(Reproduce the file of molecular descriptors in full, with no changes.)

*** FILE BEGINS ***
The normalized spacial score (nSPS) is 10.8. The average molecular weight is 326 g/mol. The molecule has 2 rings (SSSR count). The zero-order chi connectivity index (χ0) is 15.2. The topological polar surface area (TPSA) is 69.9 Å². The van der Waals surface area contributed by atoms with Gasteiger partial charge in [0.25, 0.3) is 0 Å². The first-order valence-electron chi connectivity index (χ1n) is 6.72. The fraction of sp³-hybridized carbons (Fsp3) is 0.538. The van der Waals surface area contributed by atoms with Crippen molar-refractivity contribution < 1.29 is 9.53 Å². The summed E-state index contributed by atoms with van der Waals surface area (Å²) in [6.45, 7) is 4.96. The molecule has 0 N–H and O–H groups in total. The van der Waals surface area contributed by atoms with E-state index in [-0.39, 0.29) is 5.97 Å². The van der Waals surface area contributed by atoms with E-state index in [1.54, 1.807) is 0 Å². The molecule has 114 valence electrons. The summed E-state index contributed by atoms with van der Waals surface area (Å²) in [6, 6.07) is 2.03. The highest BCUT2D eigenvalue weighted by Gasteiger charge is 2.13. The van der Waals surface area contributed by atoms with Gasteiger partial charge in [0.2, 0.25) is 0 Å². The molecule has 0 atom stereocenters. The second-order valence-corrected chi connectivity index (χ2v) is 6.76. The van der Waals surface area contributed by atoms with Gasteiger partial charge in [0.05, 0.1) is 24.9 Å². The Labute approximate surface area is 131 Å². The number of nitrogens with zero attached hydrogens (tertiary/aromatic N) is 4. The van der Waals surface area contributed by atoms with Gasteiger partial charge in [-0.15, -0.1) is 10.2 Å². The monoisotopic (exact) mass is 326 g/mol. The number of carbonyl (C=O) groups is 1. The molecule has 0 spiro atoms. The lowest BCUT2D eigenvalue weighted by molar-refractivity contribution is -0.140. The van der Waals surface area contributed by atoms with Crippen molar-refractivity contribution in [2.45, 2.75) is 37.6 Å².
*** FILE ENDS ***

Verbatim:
The normalized spacial score (nSPS) is 10.8. The average molecular weight is 326 g/mol. The molecule has 2 rings (SSSR count). The zero-order chi connectivity index (χ0) is 15.2. The topological polar surface area (TPSA) is 69.9 Å². The van der Waals surface area contributed by atoms with Gasteiger partial charge in [0.25, 0.3) is 0 Å². The first-order valence-electron chi connectivity index (χ1n) is 6.72. The fraction of sp³-hybridized carbons (Fsp3) is 0.538. The van der Waals surface area contributed by atoms with Crippen molar-refractivity contribution < 1.29 is 9.53 Å². The summed E-state index contributed by atoms with van der Waals surface area (Å²) in [6.45, 7) is 4.96. The molecule has 0 N–H and O–H groups in total. The van der Waals surface area contributed by atoms with E-state index in [-0.39, 0.29) is 5.97 Å². The van der Waals surface area contributed by atoms with E-state index in [1.54, 1.807) is 0 Å². The molecule has 114 valence electrons. The summed E-state index contributed by atoms with van der Waals surface area (Å²) in [6, 6.07) is 2.03. The highest BCUT2D eigenvalue weighted by Gasteiger charge is 2.13. The van der Waals surface area contributed by atoms with Gasteiger partial charge in [0.2, 0.25) is 0 Å². The molecule has 0 atom stereocenters. The second-order valence-corrected chi connectivity index (χ2v) is 6.76. The van der Waals surface area contributed by atoms with Gasteiger partial charge in [0.05, 0.1) is 24.9 Å². The Labute approximate surface area is 131 Å². The number of nitrogens with zero attached hydrogens (tertiary/aromatic N) is 4. The van der Waals surface area contributed by atoms with Gasteiger partial charge in [-0.15, -0.1) is 10.2 Å². The monoisotopic (exact) mass is 326 g/mol. The number of carbonyl (C=O) groups is 1. The molecule has 0 spiro atoms. The lowest BCUT2D eigenvalue weighted by molar-refractivity contribution is -0.140. The van der Waals surface area contributed by atoms with Crippen molar-refractivity contribution in [2.45, 2.75) is 37.6 Å².